Given that Israeli Gross Domestic Product is ahead of that in Spain, it is not likely to that hundreds of thousands of Jews will suddenly appear at Barajas airport in Madrid once the legislation is passed. And, as number of Muslim groups and academics have pointed out, both the Jews and Muslims were victims of Isabella and Ferdinand’s Spanish Inquisition, and so why are only the descendants of the Jewish victims now being offered reparation?

Read next: Iran’s Anti-Semitism Can’t Be Reasoned With

Listen to the most important stories of the day.

 

TIME Innovation

Five Best Ideas of the Day: March 17

The Aspen Institute is an educational and policy studies organization based in Washington, D.C.

1. Is it time for the Jews to leave Europe?

By Jeffrey Goldberg in the Atlantic

2. The divorce rate is falling. Here’s why that’s bad news for some Americans.

By Sharadha Bain in the Washington Post

3. Across the planet, cost and class determine who lives and who dies.

By Paul Farmer in the London Review of Books

4. The U.S. should consider joining — rather than containing — the Chinese-led Asian Infrastructure Investment Bank.

By Elizabeth C. Economy in Asia Unbound

5. Trade unions in Cleveland will launch a “pre-apprentice” program to prepare high school kids for construction jobs.

By Patrick O’Donnell in the Cleveland Plain Dealer

The Aspen Institute is an educational and policy studies organization based in Washington, D.C.

TIME Ideas hosts the world's leading voices, providing commentary and expertise on the most compelling events in news, society, and culture. We welcome outside contributions. To submit a piece, email ideas@time.com.

TIME Spain

Spain Finds Don Quixote Writer’s Tomb

Search of human remains of Cervantes continues
Madrid Region/EPA Forensic and anthropology experts labor to find Spanish writer Miguel de Cervantes' human remains at Trinitarias Convent's crypt in Madrid, Spain.

Miguel de Cervantes' remains have been missing for almost 400 years

Spanish scientists have discovered what they believe to be the remains of Miguel de Cervantes in Madrid, almost 400 years after the Don Quixote author’s death.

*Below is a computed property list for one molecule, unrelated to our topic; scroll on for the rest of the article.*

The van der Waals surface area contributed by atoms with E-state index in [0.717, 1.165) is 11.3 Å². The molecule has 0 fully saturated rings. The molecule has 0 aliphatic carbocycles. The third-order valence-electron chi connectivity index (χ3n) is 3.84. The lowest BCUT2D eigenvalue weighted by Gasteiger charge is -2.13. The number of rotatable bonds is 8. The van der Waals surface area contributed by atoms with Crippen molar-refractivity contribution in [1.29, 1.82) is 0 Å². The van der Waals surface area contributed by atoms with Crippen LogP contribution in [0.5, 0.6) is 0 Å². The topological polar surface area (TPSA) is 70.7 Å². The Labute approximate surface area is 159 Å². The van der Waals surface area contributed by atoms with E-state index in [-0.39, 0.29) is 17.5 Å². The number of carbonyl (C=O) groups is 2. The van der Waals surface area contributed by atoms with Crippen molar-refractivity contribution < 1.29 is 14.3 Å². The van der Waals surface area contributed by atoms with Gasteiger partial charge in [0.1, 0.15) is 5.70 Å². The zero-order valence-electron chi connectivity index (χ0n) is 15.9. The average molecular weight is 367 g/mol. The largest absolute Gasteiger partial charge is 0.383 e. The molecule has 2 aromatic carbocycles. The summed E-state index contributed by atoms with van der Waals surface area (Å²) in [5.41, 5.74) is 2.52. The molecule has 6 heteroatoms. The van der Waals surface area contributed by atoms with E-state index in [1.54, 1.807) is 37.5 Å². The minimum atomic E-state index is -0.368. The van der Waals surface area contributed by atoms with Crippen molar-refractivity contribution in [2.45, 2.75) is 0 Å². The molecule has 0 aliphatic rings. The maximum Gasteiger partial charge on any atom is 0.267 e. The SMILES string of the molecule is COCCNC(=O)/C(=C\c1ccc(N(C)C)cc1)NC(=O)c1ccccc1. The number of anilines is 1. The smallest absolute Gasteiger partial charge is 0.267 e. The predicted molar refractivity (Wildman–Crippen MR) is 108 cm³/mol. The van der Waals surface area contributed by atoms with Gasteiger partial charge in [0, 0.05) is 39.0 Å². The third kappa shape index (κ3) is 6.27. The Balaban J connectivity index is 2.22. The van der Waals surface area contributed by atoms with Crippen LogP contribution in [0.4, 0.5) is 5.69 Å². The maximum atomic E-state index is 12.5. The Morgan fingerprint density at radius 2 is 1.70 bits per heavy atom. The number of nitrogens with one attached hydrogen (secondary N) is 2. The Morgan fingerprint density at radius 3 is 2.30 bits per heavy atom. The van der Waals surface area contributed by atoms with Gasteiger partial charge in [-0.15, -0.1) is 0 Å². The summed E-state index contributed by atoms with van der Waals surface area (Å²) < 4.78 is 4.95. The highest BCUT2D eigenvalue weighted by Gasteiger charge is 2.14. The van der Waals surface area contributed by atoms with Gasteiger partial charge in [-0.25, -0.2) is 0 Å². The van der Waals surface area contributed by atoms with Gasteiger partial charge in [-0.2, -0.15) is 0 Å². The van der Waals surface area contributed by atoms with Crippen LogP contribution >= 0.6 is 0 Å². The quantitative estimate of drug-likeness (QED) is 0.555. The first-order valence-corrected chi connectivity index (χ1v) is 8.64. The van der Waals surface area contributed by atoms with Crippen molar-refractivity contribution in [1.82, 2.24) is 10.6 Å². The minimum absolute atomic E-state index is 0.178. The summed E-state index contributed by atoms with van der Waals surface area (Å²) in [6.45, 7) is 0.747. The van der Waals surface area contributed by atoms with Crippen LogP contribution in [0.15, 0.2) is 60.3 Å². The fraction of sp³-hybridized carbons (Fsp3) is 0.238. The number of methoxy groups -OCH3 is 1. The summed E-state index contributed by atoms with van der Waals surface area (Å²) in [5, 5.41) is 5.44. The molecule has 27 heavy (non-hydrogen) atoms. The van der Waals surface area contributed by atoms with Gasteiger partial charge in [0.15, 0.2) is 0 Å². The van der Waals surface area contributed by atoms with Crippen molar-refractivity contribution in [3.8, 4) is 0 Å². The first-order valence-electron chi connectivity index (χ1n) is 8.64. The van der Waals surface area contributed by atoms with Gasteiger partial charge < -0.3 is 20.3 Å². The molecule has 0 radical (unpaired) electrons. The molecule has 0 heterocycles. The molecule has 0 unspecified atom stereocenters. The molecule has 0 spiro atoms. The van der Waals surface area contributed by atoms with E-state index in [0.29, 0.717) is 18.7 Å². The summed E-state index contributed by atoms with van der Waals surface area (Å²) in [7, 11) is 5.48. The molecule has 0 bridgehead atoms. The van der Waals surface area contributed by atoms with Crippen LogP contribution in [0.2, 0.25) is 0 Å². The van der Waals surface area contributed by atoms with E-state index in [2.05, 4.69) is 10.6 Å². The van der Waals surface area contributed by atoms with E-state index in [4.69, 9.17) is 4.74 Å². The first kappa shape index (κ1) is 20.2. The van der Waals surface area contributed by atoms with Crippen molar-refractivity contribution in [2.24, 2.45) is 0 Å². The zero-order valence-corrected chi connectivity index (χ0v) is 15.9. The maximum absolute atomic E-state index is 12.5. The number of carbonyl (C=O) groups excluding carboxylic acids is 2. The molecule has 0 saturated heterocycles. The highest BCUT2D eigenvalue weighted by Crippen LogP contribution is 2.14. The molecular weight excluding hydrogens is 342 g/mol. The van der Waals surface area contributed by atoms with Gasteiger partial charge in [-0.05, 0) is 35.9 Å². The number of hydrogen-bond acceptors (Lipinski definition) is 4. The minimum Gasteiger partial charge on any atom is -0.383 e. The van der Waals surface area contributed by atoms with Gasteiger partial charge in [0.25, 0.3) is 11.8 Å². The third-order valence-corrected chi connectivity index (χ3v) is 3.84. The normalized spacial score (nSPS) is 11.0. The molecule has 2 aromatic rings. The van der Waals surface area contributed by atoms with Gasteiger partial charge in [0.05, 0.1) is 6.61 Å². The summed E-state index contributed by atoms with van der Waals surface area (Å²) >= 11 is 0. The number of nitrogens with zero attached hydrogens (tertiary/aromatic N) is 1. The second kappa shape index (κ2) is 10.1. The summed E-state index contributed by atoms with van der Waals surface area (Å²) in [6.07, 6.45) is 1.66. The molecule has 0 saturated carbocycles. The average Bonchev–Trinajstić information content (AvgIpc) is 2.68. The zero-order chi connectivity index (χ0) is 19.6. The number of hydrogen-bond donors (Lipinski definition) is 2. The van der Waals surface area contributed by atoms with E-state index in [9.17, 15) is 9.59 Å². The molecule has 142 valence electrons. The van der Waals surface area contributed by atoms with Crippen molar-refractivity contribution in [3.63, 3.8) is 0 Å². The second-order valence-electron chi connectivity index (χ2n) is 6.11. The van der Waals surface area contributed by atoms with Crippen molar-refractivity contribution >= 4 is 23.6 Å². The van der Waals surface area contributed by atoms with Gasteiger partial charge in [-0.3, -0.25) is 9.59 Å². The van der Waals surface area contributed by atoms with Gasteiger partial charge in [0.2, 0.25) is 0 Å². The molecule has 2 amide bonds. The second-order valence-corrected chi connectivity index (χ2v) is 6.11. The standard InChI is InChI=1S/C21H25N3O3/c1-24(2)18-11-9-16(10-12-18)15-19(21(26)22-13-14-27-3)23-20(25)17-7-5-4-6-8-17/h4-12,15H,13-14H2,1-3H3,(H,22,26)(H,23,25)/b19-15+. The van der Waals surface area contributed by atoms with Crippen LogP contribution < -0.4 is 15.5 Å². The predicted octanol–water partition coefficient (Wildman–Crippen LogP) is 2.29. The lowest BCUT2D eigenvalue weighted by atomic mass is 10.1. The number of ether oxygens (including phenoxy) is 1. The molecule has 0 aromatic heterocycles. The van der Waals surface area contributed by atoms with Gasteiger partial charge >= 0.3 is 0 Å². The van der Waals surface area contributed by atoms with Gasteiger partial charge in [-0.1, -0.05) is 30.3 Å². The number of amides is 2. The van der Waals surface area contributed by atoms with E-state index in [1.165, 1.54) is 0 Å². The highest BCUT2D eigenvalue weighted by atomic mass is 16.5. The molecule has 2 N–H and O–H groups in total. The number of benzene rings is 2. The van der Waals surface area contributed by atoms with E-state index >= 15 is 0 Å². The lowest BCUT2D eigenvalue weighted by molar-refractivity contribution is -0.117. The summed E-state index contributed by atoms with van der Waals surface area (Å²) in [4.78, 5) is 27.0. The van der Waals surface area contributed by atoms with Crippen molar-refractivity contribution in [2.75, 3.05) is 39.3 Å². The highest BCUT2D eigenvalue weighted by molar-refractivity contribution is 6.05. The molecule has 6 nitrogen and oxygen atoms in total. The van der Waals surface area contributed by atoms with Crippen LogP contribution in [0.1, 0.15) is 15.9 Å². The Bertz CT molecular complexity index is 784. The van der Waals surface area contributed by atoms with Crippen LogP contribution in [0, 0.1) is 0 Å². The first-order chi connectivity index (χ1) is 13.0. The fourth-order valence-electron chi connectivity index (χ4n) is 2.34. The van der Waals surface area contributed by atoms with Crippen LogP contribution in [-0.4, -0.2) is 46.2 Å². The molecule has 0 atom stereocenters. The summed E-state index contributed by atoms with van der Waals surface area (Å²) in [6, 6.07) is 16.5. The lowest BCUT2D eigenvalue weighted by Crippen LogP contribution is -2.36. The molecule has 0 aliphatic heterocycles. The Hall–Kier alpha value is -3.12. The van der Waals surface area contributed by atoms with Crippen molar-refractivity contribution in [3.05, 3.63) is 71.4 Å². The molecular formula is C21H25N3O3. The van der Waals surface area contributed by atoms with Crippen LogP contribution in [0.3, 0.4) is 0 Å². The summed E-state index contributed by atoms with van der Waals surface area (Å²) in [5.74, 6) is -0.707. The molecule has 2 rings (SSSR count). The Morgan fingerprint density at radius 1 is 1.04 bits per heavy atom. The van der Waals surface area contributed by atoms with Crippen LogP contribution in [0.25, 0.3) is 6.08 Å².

His bones were found with his wife’s and others in a crypt in the Convent of the Barefoot Trinitarians, the BBC reports. Forensic scientists have yet to conduct DNA tests, and they say separating what is believed to be Cervantes from the others will be difficult. But based on extensive historical evidence, researchers say they can conclusively identify the tomb as his.

The prolific novelist and poet died in 1616 after completing the famous epic Don Quixote, considered by many scholars to be the first European novel. His remains went missing in 1673 after the convent where he was buried underwent construction. After it was rebuilt, he was moved back into the new building’s crypt along with the other individuals forensic scientists found, and his exact resting place was lost for centuries.

The team of 30 researchers are part of a project launched in 2011 to locate his burial place. They used infrared cameras, radar and 3D scanners to determine his location in the crypt.

Investigator Luis Avial said in a news conference that Cervantes would be reburied “with full honors” once a new tomb is built.

MONEY Millennials

This One Question Can Show if You’re Smarter than Most U.S. Millennials

Millennial office
Leonardo Patrizi—Getty Images

Young people in the United States ranked nearly last in a new international test of skills. See how you compare by answering this one question.

Let’s say you see an advertisement that reads:

Apply for a loan
Up to $70,000
Terms of the loan
Pay only $103 per month for each $1,000 borrowed
Payable in 12 equal monthly payments

What’s the annual simple interest rate on the loan?

If you answer correctly—you’ll have to read on to find out—you’re ahead of the curve when it comes to marketable job skills.

According to a new report from Educational Testing Service (ETS), which designs the GRE and other exams, American millennials lag far behind young people in other countries when it comes to all the top skills that employers seek.

Those include literacy, ability to follow basic written instructions, problem-solving while using technology—and math.

To arrive at these findings, ETS administered a new test called the Program for the International Assessment of Adult Competencies to thousands of people across 22 developed countries.

Out of all millennials, Americans ranked last for numeracy, tied with Italians and Spaniards. Gen Y-ers stateside also got lower reading comprehension scores than peers in 15 of the 22 countries. (Japan ranked number one across all categories.)

That sample question you saw above was described by ETS as 5/5 on the difficulty scale for numeric literacy. The answer, by the way, is around 24%.

You can see a longer list of sample questions here and read the full report on the ETS website.

More from Money.com:

Most Americans Fail This 3-Question Financial Quiz. Can You Pass It?

Europe Just Got Even Cheaper for U.S. Travelers

This Is How You Write a Perfect Interview Thank You Note

TIME Innovation

Five Best Ideas of the Day: March 9

The Aspen Institute is an educational and policy studies organization based in Washington, D.C.

1. Take a data dive to see how a ring of suburban poverty is appearing around America’s revived cities.